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Positives and challenges for the Mediterranean cruise market

Fit for 55 panelists and moderators at the MedCruise GA in Costa Brava
Deployment of ships and occupancy levels in the Mediterranean this year are continuing to improve month on month, according to several cruise line panelists at the 60th MedCruise general assembly taking place in Costa Brava.

As the long-time second most popular cruise arena in the world, the Mediterranean's deployment share did not falter during the pandemic and in fact grew year-on-year with the Mediterranean and Canary Islands accounting for 18.6% of global deployment in 2019 and rising to 22% last year.

The only blips to dampen the overall positive outlook for the region are the cancellation of Black Sea deployments due to the Ukraine conflict whilst Sander Groothuis, VP port operations at Carnival UK spoke of challenges in certain (not all) ports for fuel (MGO) availability.

Black Sea blues

Andrea Ferla, manager of destination experience at Silversea said: ‘We have had to redesign some Med itineraries cancelling Black Sea calls and I think it will take some time to go back.’

Jacopo Pendola, director itinerary and revenue planning at Costa Cruises noted the Mediterranean is strong and all of the six ships Costa planned for the region this year will operate.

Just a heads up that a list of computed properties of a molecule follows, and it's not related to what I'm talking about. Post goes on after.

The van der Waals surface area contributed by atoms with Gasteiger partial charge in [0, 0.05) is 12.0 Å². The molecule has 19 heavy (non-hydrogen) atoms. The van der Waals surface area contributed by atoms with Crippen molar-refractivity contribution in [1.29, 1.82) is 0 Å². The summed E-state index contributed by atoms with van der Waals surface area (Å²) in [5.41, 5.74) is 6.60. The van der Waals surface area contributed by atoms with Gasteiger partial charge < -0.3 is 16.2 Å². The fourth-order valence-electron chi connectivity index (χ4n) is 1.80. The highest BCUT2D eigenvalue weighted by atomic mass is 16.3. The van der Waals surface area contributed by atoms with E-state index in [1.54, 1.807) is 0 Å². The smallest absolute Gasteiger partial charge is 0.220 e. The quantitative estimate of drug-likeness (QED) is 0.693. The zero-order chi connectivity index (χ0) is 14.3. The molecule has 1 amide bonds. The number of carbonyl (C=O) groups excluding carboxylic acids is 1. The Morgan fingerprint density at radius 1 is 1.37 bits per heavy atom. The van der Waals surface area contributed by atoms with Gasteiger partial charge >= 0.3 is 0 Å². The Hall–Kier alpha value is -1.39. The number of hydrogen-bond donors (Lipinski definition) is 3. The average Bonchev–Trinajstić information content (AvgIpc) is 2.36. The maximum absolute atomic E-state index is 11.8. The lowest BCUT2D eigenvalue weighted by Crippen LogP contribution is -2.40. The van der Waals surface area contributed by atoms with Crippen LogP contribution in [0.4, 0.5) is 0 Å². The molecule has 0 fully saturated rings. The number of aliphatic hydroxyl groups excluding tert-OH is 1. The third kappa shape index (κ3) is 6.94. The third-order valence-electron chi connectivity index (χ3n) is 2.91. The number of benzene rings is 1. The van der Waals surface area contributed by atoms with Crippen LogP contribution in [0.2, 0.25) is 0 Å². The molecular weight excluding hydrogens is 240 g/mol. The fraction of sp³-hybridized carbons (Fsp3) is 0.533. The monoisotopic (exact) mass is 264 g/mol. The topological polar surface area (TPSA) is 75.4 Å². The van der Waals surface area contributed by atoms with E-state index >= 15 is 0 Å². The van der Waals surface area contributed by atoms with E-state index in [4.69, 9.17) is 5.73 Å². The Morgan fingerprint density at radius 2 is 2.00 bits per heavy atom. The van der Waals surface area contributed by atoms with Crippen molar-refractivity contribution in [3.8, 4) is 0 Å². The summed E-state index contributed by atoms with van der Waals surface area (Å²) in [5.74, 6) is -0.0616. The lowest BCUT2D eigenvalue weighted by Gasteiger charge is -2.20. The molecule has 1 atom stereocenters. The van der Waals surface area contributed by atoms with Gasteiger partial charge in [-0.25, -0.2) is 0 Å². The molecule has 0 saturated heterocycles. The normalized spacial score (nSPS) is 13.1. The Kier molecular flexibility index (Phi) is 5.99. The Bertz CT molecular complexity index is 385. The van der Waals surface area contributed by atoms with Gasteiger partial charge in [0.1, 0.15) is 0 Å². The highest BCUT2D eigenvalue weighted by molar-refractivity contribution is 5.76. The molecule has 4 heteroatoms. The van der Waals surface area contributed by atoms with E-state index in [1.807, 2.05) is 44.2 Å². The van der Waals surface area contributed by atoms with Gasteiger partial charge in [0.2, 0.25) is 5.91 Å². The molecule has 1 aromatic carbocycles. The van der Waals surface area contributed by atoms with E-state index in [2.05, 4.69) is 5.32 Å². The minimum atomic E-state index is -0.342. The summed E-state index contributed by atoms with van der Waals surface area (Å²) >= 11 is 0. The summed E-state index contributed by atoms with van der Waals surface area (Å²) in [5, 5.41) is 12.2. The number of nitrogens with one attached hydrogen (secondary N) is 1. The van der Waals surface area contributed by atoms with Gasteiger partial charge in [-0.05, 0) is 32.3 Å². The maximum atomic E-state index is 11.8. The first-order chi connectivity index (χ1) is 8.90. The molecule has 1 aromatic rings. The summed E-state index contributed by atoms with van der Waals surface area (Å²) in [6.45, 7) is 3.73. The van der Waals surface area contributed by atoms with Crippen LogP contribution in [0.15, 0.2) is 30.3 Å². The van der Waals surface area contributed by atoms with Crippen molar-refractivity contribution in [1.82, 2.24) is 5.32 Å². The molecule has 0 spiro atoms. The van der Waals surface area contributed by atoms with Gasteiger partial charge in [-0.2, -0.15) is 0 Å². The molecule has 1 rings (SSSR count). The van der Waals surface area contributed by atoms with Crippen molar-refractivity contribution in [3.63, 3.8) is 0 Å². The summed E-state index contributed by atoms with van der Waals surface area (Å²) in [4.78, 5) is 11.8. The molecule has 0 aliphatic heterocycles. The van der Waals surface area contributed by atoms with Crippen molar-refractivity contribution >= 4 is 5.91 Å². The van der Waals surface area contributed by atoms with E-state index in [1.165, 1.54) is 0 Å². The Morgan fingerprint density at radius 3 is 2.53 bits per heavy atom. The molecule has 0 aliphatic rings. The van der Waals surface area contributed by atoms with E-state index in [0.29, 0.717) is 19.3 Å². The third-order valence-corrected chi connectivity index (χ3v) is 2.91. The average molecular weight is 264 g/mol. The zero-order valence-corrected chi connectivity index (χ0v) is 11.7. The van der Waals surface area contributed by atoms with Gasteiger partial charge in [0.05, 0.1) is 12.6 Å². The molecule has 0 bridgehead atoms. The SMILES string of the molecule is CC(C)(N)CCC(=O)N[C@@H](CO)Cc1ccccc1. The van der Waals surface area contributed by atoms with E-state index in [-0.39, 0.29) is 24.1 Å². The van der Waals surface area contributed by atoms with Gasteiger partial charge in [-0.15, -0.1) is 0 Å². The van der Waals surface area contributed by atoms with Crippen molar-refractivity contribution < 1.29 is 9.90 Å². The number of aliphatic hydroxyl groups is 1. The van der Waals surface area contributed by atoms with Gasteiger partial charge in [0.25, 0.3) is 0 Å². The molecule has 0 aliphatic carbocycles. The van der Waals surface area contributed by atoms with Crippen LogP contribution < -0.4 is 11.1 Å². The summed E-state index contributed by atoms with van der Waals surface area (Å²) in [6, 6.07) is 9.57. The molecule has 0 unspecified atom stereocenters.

And many of the port members attending the GA said they are due to match 2019 calls this year and in some cases set new records for ship visits. However, passenger numbers across the board are likely to be down compared to 2019 due to lower occupancy levels.

Fit for 55

Looking beyond the current market trends, attention turned to sustainability and the EU’s Fit for 55 target of reducing net greenhouse gas emissions by at least 55% by 2030.

‘The road is complicated but we need alternative fuels,’ commented Alessandro Carollo, director government relations Royal Caribbean Group, whilst Costa Cruises' Vincenzo Galati, director ABG Marine Technology  Carnival Corp & plc stressed ‘We need ports to invest in shore power.' Nicolai Skogland, executive director port operations and government relations, Viking, requested open channels of communication with ports on all aspects of sustainability and initiatives in the works.

Carollo added, ‘Ports need to inform us when they expect to have shore power available, on what berths, the source of energy and the output and will it be compatible with our ships.’

All executives agreed cruise lines will need to look at less carbon intensive itineraries and if it’s a question of choosing one port over another those that can provide shore power will be at an advantage.

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